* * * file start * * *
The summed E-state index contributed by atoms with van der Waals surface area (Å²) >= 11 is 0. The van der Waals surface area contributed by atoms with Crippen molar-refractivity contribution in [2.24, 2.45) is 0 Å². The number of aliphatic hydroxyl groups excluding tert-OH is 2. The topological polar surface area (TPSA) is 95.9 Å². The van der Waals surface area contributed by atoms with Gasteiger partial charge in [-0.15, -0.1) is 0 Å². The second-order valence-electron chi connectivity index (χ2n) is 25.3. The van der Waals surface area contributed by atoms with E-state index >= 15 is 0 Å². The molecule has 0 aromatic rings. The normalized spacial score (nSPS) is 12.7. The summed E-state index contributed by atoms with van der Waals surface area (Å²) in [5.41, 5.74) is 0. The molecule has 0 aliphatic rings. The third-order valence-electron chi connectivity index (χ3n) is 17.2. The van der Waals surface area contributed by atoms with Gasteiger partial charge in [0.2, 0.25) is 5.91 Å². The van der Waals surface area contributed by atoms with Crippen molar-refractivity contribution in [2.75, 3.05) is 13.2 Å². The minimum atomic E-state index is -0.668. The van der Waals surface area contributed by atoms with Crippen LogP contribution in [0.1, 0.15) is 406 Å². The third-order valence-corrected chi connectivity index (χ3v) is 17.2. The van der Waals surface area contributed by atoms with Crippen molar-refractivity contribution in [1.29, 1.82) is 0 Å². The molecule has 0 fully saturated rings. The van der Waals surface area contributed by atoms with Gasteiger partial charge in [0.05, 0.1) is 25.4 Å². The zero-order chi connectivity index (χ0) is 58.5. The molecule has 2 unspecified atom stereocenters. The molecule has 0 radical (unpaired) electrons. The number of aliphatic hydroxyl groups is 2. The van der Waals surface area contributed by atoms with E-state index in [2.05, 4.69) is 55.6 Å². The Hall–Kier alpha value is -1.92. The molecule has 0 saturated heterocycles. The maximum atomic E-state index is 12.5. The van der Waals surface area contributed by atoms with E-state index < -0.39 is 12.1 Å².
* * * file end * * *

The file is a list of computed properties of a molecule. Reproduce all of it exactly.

The summed E-state index contributed by atoms with van der Waals surface area (Å²) >= 11 is 0. The van der Waals surface area contributed by atoms with Crippen molar-refractivity contribution in [2.24, 2.45) is 0 Å². The number of aliphatic hydroxyl groups excluding tert-OH is 2. The topological polar surface area (TPSA) is 95.9 Å². The van der Waals surface area contributed by atoms with Gasteiger partial charge in [-0.15, -0.1) is 0 Å². The second-order valence-electron chi connectivity index (χ2n) is 25.3. The van der Waals surface area contributed by atoms with E-state index >= 15 is 0 Å². The molecule has 0 aromatic rings. The normalized spacial score (nSPS) is 12.7. The summed E-state index contributed by atoms with van der Waals surface area (Å²) in [5.41, 5.74) is 0. The molecule has 0 aliphatic rings. The third-order valence-electron chi connectivity index (χ3n) is 17.2. The van der Waals surface area contributed by atoms with Gasteiger partial charge in [0.2, 0.25) is 5.91 Å². The van der Waals surface area contributed by atoms with Crippen molar-refractivity contribution in [2.75, 3.05) is 13.2 Å². The minimum atomic E-state index is -0.668. The van der Waals surface area contributed by atoms with Crippen LogP contribution in [0.1, 0.15) is 406 Å². The third-order valence-corrected chi connectivity index (χ3v) is 17.2. The van der Waals surface area contributed by atoms with Crippen molar-refractivity contribution in [1.29, 1.82) is 0 Å². The molecule has 0 fully saturated rings. The van der Waals surface area contributed by atoms with Gasteiger partial charge in [0.05, 0.1) is 25.4 Å². The zero-order chi connectivity index (χ0) is 58.5. The molecule has 2 unspecified atom stereocenters. The molecule has 0 radical (unpaired) electrons. The number of aliphatic hydroxyl groups is 2. The van der Waals surface area contributed by atoms with E-state index in [2.05, 4.69) is 55.6 Å². The Hall–Kier alpha value is -1.92. The molecule has 0 saturated heterocycles. The maximum atomic E-state index is 12.5. The van der Waals surface area contributed by atoms with E-state index < -0.39 is 12.1 Å².